Skiing Technique

New skiing technique for a new ski category

This ski makes you free. You will re-discover the slopes with RaxSki. And find that you are able to ride down terrain you would never dare to. You will forget the shin-bang, for short skis are easy on the legs.

On groomed piste you will turn fast and navigate with the precision of an ice skate, a bike or a car. Yeah, fast turning and braking, responsing quickly to ever changing situation, passing dense woods, enjoying moguls on piste, skating on icy spots! Would you still need wide groomers then?

Skiing steeps

RaxSki lets you turn in deep, heavy snow without jumping. The same is true for hard pack snow and ice. You start this turn by powerful jetting/raising the ski tips, such forcing the skis to “ride on rear fins” for a moment before both ski tips drop downhill making opposite edges cut in the snow and complete the turn. No, your back will not touch the snow while leaning back as keel-like fins would slow the skis down then and make you stand up again.

Rear fins do not lose their grip during the whole turn, giving you the possibility to quickly react on e.g. an unexpected ice spot or a submerged rock.

The alternative is the “Jump Turn”: a vigorous take off to release both skis from the snow, a rotation of skis in the air by 180 degrees and a heavy landing in unknown terrain. “Jump turns” can easily trigger avalanches.

Skiing trees

Discover woods as a brilliant opportunity for the freeriding. Metal fins offer unknown high grip in changing snow conditions. RaxSki is still under control on hard bumps where other skis are already jumping and their edges skidding aside. Metal fins under your heels are cutting rails in hard moguls.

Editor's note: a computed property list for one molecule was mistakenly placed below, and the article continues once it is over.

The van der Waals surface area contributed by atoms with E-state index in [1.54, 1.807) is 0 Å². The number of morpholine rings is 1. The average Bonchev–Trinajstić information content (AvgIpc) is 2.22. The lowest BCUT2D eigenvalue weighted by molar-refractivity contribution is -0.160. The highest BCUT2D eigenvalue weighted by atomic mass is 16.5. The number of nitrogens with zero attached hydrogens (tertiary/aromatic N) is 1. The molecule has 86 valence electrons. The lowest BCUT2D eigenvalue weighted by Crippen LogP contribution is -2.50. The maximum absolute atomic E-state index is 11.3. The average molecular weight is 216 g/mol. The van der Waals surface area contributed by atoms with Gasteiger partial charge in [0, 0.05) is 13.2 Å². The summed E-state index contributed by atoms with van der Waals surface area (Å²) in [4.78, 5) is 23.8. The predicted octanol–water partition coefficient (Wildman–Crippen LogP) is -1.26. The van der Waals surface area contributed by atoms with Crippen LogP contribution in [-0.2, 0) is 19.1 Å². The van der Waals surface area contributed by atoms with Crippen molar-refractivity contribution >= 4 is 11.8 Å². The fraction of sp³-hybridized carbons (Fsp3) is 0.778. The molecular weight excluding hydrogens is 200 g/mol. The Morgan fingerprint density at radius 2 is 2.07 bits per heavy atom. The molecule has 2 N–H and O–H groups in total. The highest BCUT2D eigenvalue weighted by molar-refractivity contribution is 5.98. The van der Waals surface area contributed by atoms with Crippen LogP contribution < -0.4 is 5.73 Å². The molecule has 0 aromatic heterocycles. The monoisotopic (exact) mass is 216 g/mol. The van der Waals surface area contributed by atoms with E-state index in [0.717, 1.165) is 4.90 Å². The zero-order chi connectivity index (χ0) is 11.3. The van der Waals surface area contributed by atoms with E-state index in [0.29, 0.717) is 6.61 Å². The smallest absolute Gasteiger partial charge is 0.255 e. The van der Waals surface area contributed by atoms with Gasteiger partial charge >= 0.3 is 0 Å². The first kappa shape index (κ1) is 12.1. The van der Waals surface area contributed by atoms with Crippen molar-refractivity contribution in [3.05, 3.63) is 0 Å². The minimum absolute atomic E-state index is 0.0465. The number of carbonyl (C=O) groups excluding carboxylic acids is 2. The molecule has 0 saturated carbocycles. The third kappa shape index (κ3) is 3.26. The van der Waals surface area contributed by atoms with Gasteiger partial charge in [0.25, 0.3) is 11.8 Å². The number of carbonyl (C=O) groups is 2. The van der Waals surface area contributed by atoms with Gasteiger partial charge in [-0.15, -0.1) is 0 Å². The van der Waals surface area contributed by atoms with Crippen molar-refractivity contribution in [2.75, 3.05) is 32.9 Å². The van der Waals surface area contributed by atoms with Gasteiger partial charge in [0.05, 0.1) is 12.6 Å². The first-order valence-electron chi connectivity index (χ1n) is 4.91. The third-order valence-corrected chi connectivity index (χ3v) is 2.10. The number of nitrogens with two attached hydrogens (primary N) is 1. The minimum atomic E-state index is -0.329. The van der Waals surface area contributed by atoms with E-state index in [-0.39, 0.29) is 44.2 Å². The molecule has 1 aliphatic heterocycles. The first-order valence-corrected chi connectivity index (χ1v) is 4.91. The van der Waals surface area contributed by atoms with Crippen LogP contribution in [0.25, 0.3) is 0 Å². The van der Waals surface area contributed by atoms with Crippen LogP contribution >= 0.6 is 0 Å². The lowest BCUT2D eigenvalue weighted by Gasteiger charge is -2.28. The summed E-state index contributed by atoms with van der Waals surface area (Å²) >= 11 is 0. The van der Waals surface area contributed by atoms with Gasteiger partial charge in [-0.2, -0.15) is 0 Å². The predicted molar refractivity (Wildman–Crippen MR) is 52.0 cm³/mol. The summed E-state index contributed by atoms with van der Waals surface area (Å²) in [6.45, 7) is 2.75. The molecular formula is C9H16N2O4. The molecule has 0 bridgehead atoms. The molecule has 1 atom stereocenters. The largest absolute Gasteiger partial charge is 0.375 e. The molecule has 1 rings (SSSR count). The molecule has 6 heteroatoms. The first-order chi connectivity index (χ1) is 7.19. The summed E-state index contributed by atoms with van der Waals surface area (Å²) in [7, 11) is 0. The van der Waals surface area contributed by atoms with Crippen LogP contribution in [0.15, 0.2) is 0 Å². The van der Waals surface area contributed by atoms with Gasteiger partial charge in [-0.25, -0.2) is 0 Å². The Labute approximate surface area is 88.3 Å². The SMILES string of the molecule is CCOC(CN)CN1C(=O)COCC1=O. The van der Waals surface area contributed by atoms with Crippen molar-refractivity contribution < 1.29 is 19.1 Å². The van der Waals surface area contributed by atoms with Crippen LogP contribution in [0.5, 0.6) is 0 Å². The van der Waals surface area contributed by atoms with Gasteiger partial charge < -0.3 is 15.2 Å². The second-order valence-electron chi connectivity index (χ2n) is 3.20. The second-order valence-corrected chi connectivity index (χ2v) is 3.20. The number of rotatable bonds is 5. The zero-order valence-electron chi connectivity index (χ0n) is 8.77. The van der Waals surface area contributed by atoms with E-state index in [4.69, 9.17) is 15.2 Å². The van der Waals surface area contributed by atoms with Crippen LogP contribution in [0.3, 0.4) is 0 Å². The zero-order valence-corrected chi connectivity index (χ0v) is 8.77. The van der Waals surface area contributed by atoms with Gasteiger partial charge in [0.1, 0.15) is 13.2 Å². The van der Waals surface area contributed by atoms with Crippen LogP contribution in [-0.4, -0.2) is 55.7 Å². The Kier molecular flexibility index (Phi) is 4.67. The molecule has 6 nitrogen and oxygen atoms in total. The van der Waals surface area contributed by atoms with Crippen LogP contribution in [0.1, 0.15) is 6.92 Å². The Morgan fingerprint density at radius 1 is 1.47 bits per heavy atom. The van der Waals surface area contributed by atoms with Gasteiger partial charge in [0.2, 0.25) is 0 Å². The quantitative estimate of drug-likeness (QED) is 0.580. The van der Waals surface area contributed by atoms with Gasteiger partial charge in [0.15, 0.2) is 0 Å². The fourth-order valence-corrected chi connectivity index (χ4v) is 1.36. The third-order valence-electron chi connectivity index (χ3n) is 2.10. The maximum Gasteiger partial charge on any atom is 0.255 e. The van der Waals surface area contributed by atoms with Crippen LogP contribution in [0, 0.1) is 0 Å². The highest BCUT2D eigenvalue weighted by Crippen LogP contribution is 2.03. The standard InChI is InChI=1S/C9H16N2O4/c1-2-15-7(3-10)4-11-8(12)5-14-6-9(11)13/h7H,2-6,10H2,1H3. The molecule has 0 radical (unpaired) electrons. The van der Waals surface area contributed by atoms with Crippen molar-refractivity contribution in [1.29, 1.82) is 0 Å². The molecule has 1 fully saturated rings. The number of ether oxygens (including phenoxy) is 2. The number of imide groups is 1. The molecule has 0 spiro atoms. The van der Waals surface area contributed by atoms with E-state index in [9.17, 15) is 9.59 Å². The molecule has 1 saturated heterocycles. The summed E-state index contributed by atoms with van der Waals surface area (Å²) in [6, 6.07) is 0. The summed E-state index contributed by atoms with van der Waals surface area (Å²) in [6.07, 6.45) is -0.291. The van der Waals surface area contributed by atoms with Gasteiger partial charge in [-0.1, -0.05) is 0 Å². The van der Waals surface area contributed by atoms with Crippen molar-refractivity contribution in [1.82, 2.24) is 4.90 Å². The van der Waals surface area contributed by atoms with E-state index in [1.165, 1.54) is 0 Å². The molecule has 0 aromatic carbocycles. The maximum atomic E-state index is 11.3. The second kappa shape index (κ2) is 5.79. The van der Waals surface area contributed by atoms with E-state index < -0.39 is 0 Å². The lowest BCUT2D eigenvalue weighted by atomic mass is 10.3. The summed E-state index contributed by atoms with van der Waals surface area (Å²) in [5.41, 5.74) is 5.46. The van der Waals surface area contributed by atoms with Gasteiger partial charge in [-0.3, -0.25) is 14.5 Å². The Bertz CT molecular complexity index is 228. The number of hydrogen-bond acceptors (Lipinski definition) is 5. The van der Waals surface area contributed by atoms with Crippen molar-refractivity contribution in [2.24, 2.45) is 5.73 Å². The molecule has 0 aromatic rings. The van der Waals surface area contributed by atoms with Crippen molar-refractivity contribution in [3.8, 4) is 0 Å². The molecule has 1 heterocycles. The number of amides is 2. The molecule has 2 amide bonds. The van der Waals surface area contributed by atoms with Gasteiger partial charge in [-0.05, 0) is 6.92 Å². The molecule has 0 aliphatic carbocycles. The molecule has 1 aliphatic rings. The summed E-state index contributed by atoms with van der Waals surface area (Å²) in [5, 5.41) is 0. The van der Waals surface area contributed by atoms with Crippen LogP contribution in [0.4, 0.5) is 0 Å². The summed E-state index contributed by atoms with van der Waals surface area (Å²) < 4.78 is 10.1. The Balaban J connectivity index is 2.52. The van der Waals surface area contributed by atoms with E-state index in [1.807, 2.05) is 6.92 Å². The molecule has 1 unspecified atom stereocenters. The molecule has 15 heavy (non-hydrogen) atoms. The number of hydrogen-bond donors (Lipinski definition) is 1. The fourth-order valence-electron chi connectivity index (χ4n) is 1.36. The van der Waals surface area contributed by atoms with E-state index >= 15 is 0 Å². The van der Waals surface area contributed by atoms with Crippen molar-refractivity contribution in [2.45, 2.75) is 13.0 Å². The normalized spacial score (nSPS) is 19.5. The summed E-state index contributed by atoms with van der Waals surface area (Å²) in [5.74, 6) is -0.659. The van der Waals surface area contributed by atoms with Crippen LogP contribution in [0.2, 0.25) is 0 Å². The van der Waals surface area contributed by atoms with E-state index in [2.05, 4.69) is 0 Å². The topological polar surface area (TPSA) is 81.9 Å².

Hitting a submerged rock with a rear fin kicks the ski tail high, making ski tip dash against the surface and absorb the kick. As there is no need to jump-turn around each tree you are just keeping balance and enjoying the ride.


Skiing soft moguls and icy spots

Ever tried riding down a destroyed piste in the sunny afternoon? Carve and parallel turns in slush are dangerous for your knee ligaments. With short RaxSkis you are just “turning on the fins” without any effort.

The worse the snow conditions on the piste, the better you will like your RaxSki!

Surfing in powder and deep, heavy snow

Adrenaline as a goal, we have developed a very fat RaxSki model (15/13/14cm).

Streamlined fins operate in powder snow like rear fins of a surfboard in water. Surfing down the backcountry powder has become the reality.


Would you like to know which model is the best for your skill and technique?